As human languages are driven to extinction around the world, a verbal encyclopedia of medical knowledge is on the brink of being forgotten.
Among 12,495 medicinal uses for plants in indigenous communities, new research has found over 75 percent of those plants are each tied to just one local language. If these unique words trickle out of use, so too may the knowledge they contain.
"Each indigenous language is therefore a unique reservoir of medicinal knowledge," researchers write, "a Rosetta stone for unraveling and conserving nature's contributions to people."
Language extinction is a tragic phenomenon that's been occurring worldwide, as languages spoken by precious few people are replaced by larger ones. Roughly one language ceases to be spoken every four months, and 3,054 languages are currently endangered around the world.
New research on indigenous languages in North America, Papua New Guinea, and the northwest Amazon reveals just how much crucial information could be lost as this occurs.
In fact, our collective knowledge of medicinal plants appears more threatened by the loss of indigenous voices than it is from environmental destruction.
Of all 3,597 medicinal plant species analyzed in the study, researchers found less than 5 percent are on the Red List of Threatened Species compiled by the International Union for Conservation of Nature (IUCN).
Some of these plants have not undergone a proper conservation assessment, so further research is needed to figure out how they are actually faring. That said, current data and machine learning suggest very few species we are keeping a close eye on are at risk of dying out.
Instead, it is the knowledge surrounding these plants, passed from generation to generation for hundreds if not thousands of years, that is at risk of vanishing. The vast majority of plant species in the study were found to have medical properties described in just one indigenous language, many of which are themselves endangered.
In North America, for instance, the authors found waning indigenous languages held 86 percent of all unique knowledge on plant medicine. In the northwest Amazon, on the other hand, 100 percent of medicinal plant knowledge is restricted to languages on the edge of extinction.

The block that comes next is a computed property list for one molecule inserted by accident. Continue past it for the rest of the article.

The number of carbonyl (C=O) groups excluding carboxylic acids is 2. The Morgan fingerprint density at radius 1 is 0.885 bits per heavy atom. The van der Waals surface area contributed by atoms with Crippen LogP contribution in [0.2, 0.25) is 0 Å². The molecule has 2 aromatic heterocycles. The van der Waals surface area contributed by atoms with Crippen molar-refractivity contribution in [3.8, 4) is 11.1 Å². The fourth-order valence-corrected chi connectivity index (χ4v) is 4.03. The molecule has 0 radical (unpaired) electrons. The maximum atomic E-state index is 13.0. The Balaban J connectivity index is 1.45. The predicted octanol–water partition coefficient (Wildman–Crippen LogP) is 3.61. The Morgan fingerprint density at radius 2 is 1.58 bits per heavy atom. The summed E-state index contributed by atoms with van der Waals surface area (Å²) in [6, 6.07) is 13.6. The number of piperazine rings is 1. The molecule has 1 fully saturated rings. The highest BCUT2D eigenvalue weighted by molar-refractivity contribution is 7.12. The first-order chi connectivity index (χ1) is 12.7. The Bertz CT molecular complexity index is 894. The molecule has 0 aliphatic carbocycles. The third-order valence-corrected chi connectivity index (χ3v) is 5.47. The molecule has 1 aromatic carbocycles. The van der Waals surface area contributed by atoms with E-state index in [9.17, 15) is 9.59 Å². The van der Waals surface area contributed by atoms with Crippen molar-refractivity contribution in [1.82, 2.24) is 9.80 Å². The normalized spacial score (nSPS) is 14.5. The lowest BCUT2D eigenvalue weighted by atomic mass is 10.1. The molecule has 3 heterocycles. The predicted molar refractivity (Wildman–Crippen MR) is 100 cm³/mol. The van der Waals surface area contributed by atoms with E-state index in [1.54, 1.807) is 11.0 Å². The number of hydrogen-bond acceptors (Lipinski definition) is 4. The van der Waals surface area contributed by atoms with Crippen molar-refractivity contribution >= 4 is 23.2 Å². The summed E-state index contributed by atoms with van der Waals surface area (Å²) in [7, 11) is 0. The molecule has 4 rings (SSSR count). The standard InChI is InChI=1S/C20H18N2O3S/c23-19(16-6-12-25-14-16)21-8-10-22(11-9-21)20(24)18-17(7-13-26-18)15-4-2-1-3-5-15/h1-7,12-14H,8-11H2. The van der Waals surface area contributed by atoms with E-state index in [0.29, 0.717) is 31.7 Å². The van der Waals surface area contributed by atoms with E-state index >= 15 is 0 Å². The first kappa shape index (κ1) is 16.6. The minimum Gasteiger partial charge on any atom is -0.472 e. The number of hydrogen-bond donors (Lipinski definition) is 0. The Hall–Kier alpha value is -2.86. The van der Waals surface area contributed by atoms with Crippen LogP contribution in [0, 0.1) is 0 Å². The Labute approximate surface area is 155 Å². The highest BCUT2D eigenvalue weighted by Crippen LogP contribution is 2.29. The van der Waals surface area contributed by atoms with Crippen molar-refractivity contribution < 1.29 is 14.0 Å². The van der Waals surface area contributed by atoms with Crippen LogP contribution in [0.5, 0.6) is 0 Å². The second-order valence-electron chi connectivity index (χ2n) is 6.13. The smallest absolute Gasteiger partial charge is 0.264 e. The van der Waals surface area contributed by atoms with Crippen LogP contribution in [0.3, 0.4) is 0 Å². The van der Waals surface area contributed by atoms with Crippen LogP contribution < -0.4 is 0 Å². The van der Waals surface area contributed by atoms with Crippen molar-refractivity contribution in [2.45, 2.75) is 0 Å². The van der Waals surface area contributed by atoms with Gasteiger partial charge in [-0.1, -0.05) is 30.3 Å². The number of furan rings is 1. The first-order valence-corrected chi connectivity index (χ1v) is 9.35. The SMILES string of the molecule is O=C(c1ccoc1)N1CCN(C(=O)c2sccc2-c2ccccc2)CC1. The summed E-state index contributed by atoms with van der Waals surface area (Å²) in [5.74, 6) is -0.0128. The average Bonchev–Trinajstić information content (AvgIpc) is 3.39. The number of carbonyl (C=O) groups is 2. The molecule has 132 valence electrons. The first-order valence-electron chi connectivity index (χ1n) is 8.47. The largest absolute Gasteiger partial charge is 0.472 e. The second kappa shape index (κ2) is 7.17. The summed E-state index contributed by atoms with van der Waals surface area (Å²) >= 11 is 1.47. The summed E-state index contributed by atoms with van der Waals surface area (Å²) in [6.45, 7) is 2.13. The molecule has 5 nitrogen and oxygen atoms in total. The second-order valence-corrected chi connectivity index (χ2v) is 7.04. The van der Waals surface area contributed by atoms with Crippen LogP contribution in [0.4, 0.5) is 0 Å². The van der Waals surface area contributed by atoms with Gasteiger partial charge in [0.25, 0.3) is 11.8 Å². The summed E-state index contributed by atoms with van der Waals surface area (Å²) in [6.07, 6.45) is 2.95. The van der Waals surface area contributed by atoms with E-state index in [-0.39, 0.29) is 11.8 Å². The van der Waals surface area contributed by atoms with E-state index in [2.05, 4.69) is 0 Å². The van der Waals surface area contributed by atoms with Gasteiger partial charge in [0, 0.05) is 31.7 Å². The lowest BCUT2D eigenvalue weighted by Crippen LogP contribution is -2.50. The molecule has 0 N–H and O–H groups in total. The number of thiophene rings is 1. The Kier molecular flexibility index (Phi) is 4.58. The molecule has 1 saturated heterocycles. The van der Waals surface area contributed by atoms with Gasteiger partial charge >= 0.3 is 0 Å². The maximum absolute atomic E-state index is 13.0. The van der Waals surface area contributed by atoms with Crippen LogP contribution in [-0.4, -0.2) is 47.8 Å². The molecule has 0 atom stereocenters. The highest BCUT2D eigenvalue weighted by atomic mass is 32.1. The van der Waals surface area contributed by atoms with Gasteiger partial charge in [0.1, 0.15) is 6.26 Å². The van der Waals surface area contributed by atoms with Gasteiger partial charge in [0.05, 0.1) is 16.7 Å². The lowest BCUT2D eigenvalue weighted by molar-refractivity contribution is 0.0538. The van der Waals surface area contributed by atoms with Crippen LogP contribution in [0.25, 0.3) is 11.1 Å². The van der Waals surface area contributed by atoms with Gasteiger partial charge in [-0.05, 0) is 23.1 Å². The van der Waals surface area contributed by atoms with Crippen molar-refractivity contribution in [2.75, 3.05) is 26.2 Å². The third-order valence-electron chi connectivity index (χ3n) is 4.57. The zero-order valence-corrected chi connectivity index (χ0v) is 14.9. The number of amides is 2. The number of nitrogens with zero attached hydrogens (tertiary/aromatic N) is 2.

"This result highlights that the Americas are an indigenous knowledge hotspot (i.e., most medicinal knowledge is linked to threatened languages) and, thus, a key priority area for future documentation efforts," the authors write.
"By contrast, threatened languages account for 31 percent of all unique knowledge in New Guinea."
Still, that could be an underestimation. New Guinea's languages are harder to assess as there aren't as many linguistic surveys in this region of the world. Today, research indicates young people in New Guinea are 33 percent less likely to be fluent in their indigenous language compared to their parents, which is a dramatic decline for just one generation.
In light of such losses, the United Nations will be launching an International Decade of Indigenous Languages next year to raise global awareness around unique cultures and their knowledge.
If we don't make an effort to protect and preserve indigenous languages now, experts warn we stand to lose potentially crucial information on plants, animals, and sustainable land practices.
Currently, about 6 percent of higher plants have had their biology studied, which means it's unclear whether indigenous medicinal plants stand up to Western scientific scrutiny – but there is precedent that at least some do.
For instance, some medicinal plants in the Yaegl Aboriginal community of Australia have recently been shown to possess antibiotic-like properties, which could be used to supplement our fight against ever-growing antibiotic resistance.
Still, regardless of their effectiveness in clinical medicine, researchers say knowledge of medicinal plants is important culturally and should be saved for heritage reasons.
"Our study suggests that each indigenous language brings unique insights that may be complementary to other societies that seek potentially useful medicinal remedies," researchers write.
"Therefore, the predicted extinction of up to 30 percent of indigenous languages by the end of the 21st century would substantially compromise humanity's capacity for medicinal discovery."
The study was published in PNAS.